“Our hope is that people who pick up on PC think, ‘OK, this plays how I would expect it to play, it doesn’t play like just a half-done port,'” lead designer Josh Atkins told Rock Paper Shotgun. “Which I think is the danger for PC games.”
He added: “Not to knock anyone else, but people tend to just rush games out onto the PC, they do the very quickest port they can and they try to do it as a financial model rather than let’s try to make something that at least plays like it was designed for this platform, and respects what the platform does.”
Atkins said the PC port was motivated by fan demand, but also that there was no doubt PC games could be profitable.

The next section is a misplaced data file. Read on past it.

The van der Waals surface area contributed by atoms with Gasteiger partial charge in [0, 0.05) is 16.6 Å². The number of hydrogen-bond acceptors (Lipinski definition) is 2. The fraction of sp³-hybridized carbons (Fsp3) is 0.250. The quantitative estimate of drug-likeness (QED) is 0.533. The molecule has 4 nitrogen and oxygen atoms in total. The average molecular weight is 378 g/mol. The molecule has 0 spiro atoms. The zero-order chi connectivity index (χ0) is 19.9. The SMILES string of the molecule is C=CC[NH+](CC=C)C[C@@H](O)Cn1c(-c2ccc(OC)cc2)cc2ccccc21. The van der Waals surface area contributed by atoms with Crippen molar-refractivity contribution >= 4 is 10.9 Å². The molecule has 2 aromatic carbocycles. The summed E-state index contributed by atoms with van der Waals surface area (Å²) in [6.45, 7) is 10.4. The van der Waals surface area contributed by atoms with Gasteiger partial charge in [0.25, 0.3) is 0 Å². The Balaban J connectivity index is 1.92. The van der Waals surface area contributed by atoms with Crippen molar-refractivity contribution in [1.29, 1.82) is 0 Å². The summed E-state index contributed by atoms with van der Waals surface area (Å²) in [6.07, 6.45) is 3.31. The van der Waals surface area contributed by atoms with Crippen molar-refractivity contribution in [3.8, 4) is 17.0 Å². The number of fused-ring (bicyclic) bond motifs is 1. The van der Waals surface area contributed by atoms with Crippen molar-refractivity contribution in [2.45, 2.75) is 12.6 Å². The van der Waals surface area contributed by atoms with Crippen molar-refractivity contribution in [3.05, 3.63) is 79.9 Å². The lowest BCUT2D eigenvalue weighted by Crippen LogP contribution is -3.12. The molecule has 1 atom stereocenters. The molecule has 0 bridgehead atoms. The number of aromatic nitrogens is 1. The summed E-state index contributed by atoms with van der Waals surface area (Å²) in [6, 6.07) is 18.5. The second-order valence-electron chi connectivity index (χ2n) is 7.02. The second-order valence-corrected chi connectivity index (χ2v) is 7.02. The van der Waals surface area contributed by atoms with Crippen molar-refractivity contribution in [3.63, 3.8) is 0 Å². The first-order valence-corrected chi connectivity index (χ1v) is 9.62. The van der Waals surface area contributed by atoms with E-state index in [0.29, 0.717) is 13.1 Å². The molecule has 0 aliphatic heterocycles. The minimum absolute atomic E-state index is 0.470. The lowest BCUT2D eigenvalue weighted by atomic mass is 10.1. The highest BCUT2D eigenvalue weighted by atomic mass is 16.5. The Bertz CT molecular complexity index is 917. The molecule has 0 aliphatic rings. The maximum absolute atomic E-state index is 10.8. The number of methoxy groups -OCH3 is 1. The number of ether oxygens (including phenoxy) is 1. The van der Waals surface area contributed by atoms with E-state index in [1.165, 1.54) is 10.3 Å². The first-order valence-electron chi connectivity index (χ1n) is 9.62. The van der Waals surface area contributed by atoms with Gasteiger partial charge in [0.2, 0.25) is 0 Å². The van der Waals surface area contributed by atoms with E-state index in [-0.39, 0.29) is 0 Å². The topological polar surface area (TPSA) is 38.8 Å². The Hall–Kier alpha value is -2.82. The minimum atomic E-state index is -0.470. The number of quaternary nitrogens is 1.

“I know tons of people who play on the PC. So I don’t think it’s a business thing – it’s understanding how that business has changed,” he explained.
“And that’s something that, whenever something pivotal happens, like for example if the model moves from retail to completely digital, like X large % digital, I can’t tell you how many people buy games on PC digitally but it’s a big number. You have to think slightly differently, and you have to think about the whole business case differently”.
For the conversion team, producing the PC version was a little like coming home, and gave them the chance to think about what PC gamers might like in their version.
New features include an adjustable difficulty level with individual enemies tweaked; a streamlined property management system; a mouse-friendly interface; less focus on collecting; and lots and lots of bug fixes.
The PC version of Fable III is due in May.
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